The bill also makes changes to the state’s whistleblower laws, including removing protections for state employees. It caps punitive damages a victim can be awarded in discrimination or harassment lawsuits and mandates those alleging discrimination can only sue employers and not individual employees or supervisors who may have engaged in the discriminatory or harassing behavior.
Another loss for workers, another win for employers.
BACKED BY THE CHAMBER OF COMMERCE
The Missouri Chamber of Commerce, Cooperative Home Care, Missouri Restaurant Association, Missouri Retailers Association, National Federation of Independent Business, Naufel Inc. and Associated Industries of Missouri sued to stop the St. Louis minimum wage hike when it was passed two years ago and supported, lobbied for and supported the repeal measure.
The Chamber and other business groups also supported the discrimination measure.
The Missouri AFL-CIO, Jobs with Justice and many community and social justice groups fought the issues but were no match for the Big Business and dark money groups that pull the governor’s strings.
Greitens didn’t have the courage to veto the discrimination bill or even to sign the minimum wage repeal. He simply ignored the repeal measure and will let it automatically go into effect on Aug. 28.
“This is a sheer act of political cowardice in not standing up for what he pledged to do – help improve the lot of Missouri’s workers,” said St. Louis Labor Council President Pat White.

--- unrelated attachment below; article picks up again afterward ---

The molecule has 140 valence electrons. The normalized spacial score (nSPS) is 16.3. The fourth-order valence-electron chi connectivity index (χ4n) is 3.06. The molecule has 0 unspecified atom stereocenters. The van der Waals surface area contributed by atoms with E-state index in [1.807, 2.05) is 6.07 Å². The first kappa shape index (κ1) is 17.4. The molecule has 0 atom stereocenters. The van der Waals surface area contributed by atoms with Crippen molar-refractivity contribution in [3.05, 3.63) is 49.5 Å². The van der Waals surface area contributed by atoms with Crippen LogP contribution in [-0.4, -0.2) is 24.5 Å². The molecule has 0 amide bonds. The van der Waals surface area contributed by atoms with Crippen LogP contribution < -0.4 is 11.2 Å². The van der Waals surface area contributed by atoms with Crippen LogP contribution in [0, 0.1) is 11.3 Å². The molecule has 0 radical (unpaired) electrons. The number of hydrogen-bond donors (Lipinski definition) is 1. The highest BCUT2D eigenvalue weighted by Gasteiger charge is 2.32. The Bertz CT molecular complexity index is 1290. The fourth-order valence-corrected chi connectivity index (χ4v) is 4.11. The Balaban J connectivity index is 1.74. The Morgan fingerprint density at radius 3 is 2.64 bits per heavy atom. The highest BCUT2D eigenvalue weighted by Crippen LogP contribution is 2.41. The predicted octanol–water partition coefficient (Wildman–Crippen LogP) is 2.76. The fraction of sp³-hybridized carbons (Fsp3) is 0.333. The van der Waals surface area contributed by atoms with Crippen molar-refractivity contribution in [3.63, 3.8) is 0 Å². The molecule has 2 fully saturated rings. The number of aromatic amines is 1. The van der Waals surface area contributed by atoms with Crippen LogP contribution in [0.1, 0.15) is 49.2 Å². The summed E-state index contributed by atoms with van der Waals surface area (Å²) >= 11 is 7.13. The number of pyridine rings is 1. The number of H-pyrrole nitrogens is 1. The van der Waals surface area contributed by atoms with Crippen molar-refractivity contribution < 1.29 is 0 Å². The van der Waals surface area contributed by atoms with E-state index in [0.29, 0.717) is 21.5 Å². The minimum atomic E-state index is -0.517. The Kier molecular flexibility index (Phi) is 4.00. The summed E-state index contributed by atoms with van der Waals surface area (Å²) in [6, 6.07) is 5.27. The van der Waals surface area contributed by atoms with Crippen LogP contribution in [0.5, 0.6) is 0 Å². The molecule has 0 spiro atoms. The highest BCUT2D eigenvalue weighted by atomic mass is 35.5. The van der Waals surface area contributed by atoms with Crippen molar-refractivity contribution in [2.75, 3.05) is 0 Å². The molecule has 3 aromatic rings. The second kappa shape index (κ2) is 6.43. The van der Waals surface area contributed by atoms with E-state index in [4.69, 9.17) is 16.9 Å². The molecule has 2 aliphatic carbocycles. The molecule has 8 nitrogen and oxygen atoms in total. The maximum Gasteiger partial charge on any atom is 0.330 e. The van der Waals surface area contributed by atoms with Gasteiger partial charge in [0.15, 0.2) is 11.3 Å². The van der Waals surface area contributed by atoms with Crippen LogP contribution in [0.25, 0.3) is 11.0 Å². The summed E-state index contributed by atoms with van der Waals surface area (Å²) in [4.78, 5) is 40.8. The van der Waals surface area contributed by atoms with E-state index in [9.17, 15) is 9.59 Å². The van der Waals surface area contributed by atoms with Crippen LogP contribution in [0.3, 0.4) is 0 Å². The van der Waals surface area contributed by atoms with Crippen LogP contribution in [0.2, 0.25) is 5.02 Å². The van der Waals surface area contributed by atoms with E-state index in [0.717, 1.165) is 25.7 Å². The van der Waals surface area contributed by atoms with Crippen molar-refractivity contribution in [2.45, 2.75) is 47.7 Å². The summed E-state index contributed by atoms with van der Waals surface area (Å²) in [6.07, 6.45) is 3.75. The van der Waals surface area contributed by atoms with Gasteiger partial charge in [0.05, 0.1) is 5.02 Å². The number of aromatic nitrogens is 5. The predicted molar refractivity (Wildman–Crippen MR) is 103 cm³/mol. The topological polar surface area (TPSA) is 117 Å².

A full-time 40-hour-a-week worker, even at $10 an hour, would only have been making $20,800 a year compared to the $16,016 they will earn at the $7.70 wage, White said.
That’s hardly a living wage, White said, but for those workers, it meant the difference between having to decide what bills they can pay and having enough money to eat.
“The Republicans are always talking about letting local communities and states determine what’s best for themselves. Here the city of St. Louis makes a decision for its community and the Republicans tell the city leaders they don’t have the right to really govern themselves as they see fit for their residents. It’s the worst kind of hypocrisy, and workers who can least afford it are going to pay the price.”
Greitens signs cuts to critical nursing care services for 8,000 elderly and disabled Missourians
Home care, nursing home, hospital workers and members of SEIU Healthcare Missouri condemned Missouri Governor Eric Greitens’ recent decision to cut critical Medicaid services.
“Access to quality healthcare is critical for Missourians to succeed,” said Alexis Straughter, a healthcare worker at Royal Oaks Nursing and Rehab in St. Louis. “There were other viable choices to make, but Governor Greitens chose to put our most vulnerable neighbors at risk. It’s heartbreaking to think about how these changes will hurt our patients, and hurt all of the hardworking caregivers who serve them.”
CUTS WILL DEVASTATE FAMILIES AND COMMUNITIES
“Governor Greitens’ choices will devastate families and hurt our communities,” Straughter said. “Since taking office, he’s claimed to support working families — but then he chose to slash help for the elderly and disabled, folks who can’t even help themselves. Missourians deserve better,” said Straughter.
SEIU Healthcare Illinois Indiana Missouri Kansas unites more than 90,000 workers who provide vital services to children, seniors, patients and people with disabilities.